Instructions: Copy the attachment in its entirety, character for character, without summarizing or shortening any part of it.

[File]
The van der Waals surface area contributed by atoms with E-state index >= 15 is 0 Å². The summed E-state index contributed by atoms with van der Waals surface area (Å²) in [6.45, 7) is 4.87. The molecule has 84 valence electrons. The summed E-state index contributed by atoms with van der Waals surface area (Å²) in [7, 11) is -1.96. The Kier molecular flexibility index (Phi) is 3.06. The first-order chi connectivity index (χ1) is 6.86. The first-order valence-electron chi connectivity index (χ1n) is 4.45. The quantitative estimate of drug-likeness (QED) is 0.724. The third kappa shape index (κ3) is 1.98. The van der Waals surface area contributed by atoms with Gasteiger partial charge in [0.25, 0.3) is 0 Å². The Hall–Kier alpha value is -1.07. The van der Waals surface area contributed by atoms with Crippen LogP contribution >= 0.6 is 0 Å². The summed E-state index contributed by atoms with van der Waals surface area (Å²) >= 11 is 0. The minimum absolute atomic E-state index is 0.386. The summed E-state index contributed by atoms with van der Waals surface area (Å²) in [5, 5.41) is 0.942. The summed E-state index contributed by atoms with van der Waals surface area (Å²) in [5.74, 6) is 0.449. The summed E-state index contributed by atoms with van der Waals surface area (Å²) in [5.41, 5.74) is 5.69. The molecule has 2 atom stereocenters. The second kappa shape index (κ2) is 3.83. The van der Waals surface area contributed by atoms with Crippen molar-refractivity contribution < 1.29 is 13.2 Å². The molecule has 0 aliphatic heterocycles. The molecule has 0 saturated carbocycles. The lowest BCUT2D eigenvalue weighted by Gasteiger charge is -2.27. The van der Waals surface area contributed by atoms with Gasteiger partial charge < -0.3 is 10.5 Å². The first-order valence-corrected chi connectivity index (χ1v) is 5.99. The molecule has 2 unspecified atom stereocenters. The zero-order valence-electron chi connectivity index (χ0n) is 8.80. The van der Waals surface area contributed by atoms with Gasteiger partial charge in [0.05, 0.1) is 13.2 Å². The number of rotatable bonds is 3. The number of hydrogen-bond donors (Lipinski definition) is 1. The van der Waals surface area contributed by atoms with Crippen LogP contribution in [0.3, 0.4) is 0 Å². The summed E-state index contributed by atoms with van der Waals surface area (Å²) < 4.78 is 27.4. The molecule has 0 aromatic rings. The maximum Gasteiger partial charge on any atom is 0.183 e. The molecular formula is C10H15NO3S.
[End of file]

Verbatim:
The van der Waals surface area contributed by atoms with E-state index >= 15 is 0 Å². The summed E-state index contributed by atoms with van der Waals surface area (Å²) in [6.45, 7) is 4.87. The molecule has 84 valence electrons. The summed E-state index contributed by atoms with van der Waals surface area (Å²) in [7, 11) is -1.96. The Kier molecular flexibility index (Phi) is 3.06. The first-order chi connectivity index (χ1) is 6.86. The first-order valence-electron chi connectivity index (χ1n) is 4.45. The quantitative estimate of drug-likeness (QED) is 0.724. The third kappa shape index (κ3) is 1.98. The van der Waals surface area contributed by atoms with Gasteiger partial charge in [0.25, 0.3) is 0 Å². The Hall–Kier alpha value is -1.07. The van der Waals surface area contributed by atoms with Crippen LogP contribution >= 0.6 is 0 Å². The summed E-state index contributed by atoms with van der Waals surface area (Å²) >= 11 is 0. The minimum absolute atomic E-state index is 0.386. The summed E-state index contributed by atoms with van der Waals surface area (Å²) in [5, 5.41) is 0.942. The summed E-state index contributed by atoms with van der Waals surface area (Å²) in [5.74, 6) is 0.449. The summed E-state index contributed by atoms with van der Waals surface area (Å²) in [5.41, 5.74) is 5.69. The molecule has 2 atom stereocenters. The second kappa shape index (κ2) is 3.83. The van der Waals surface area contributed by atoms with Crippen molar-refractivity contribution < 1.29 is 13.2 Å². The molecule has 0 aliphatic heterocycles. The molecule has 0 saturated carbocycles. The lowest BCUT2D eigenvalue weighted by Gasteiger charge is -2.27. The van der Waals surface area contributed by atoms with Gasteiger partial charge < -0.3 is 10.5 Å². The first-order valence-corrected chi connectivity index (χ1v) is 5.99. The molecule has 2 unspecified atom stereocenters. The zero-order valence-electron chi connectivity index (χ0n) is 8.80. The van der Waals surface area contributed by atoms with Gasteiger partial charge in [0.05, 0.1) is 13.2 Å². The number of rotatable bonds is 3. The number of hydrogen-bond donors (Lipinski definition) is 1. The van der Waals surface area contributed by atoms with Crippen LogP contribution in [0.3, 0.4) is 0 Å². The summed E-state index contributed by atoms with van der Waals surface area (Å²) < 4.78 is 27.4. The molecule has 0 aromatic rings. The maximum Gasteiger partial charge on any atom is 0.183 e. The molecular formula is C10H15NO3S.